Destroyer, ken

Dan Bejar makes impending armageddon sound absolutely dreamy.


Destroyer’s Dan Bejar has a lot in common with Daniel Romano besides just a first name. Like Romano, Bejar demonstrates a deep-seated respect for his musical influences, but isn’t beholden to them. Both are anti-traditionalists, refusing to let any musical aesthetic fence them in. With the release of Destroyer’s latest album, ken, Canada’s finest musical chameleons have both released exceptional albums filled with world-weary, evocative lyricism and genre-obliterating music in 2017.

Previous to ken, the pinnacle of Destroyer’s output was 2011’s Kaputt, the much-heralded musical turning-point that found Bejar repeatedly intoning the names of British music magazines on its seminal title track (“Sounds, Smash Hits, Melody Maker, NME / All sound like a dream to me”). It’s now 2017 and Bejar is still happily living an 80s-British-music-induced reverie. The soft-rock stylings of Kaputt and elegant string orchestrations of 2015’s Poison Season have given way to the formative sounds of Bejar’s youth: the Thatcher-era UK hit parade.

ken plays with synths in much the same way New Order did: like an accident on purpose. There’s a skittering EDM beat that flares up throughout opener “Sky’s Grey”, a misfiring sequencer that just happens to go off with perfect timing. “Tinseltown Swimming in Blood” dances on a disco-inflected bass line that calls to mind a hybrid cross between Low-Life’s “This Time of Night” and “Love Vigilantes”. There’s an ominous, Brotherhood-like post-punk cloud of dread hanging over the record.  Yet, even with such direct connections to a band Bejar clearly admires, ken–perhaps more than any other album Bejar’s released before–is quintessentially a Destroyer album, in that it doesn’t sound like anyone but Destroyer.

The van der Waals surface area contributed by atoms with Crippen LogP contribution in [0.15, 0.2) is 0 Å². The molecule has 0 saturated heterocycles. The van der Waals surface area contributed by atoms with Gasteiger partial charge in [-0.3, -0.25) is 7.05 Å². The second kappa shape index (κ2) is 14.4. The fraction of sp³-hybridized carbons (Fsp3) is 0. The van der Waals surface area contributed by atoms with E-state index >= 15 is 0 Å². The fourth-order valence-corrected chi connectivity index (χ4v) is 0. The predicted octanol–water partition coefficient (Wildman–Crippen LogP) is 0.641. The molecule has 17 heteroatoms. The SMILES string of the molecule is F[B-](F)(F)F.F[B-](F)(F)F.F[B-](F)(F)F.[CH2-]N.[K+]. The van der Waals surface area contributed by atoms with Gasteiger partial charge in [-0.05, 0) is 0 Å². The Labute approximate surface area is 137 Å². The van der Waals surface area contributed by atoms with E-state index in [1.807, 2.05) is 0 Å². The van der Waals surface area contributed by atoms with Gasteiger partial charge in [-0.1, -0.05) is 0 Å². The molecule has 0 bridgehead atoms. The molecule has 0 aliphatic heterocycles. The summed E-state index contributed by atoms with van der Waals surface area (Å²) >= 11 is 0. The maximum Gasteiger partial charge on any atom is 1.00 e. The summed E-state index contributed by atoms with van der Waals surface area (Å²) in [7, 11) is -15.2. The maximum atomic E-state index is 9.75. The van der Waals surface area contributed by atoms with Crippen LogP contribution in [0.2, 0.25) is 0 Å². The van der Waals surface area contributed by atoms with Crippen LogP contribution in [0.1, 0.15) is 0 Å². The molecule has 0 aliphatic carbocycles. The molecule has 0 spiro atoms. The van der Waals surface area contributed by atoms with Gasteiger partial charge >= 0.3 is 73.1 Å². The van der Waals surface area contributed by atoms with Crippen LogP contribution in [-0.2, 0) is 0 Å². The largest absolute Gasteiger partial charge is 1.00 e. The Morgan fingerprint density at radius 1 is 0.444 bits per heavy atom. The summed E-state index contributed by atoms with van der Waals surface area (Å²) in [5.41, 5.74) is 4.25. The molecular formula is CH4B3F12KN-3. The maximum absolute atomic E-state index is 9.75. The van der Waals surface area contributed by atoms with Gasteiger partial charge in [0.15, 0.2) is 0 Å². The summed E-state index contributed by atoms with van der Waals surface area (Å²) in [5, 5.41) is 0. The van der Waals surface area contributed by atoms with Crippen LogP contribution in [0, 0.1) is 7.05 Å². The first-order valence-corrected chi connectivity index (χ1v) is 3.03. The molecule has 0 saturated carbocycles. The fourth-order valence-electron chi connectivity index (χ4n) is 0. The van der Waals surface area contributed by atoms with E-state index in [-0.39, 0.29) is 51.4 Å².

Bejar’s lyrics have always defined Destroyer, mainly because his musings make it next to impossible to decipher what he’s on about. Much like the words of New Order’s songs, it’s not about what is said as much as how it’s said. It’s vaguely Shakespearean in a sense: words, words, words written on paper that, once said aloud in rapid fire succession and in idiosyncratic cadence, resonate deeply. Fear, dread, woe, and frustration all come flooding to the surface on the elegiac “Rome” (“You keep hearing it said – ‘You’re a doornail, you’re dead / You’re dead. You’re dead. You’re dead.’ / You’re dead”), which is punctuated by the same muted sax that once sounded so glorious, and now rings out like the saddest lament.

While they differ in stylistic approach, both Bejar and Romano attack their art with a similar tenacity. With ken, elder statesman Bejar, forever intransigent and unrelenting in his vision, offers a nostalgic-sounding album rife with contemporary dread. He’s observational and detached, but not indifferent. Destroyer has always offered escape, a temporary artifice to take the sting out of the anxiety and alarm bells the world offers up. The state of the world’s nations are in danger from global crises advancing on multiple fronts, but ken makes impending armageddon sound absolutely dreamy.

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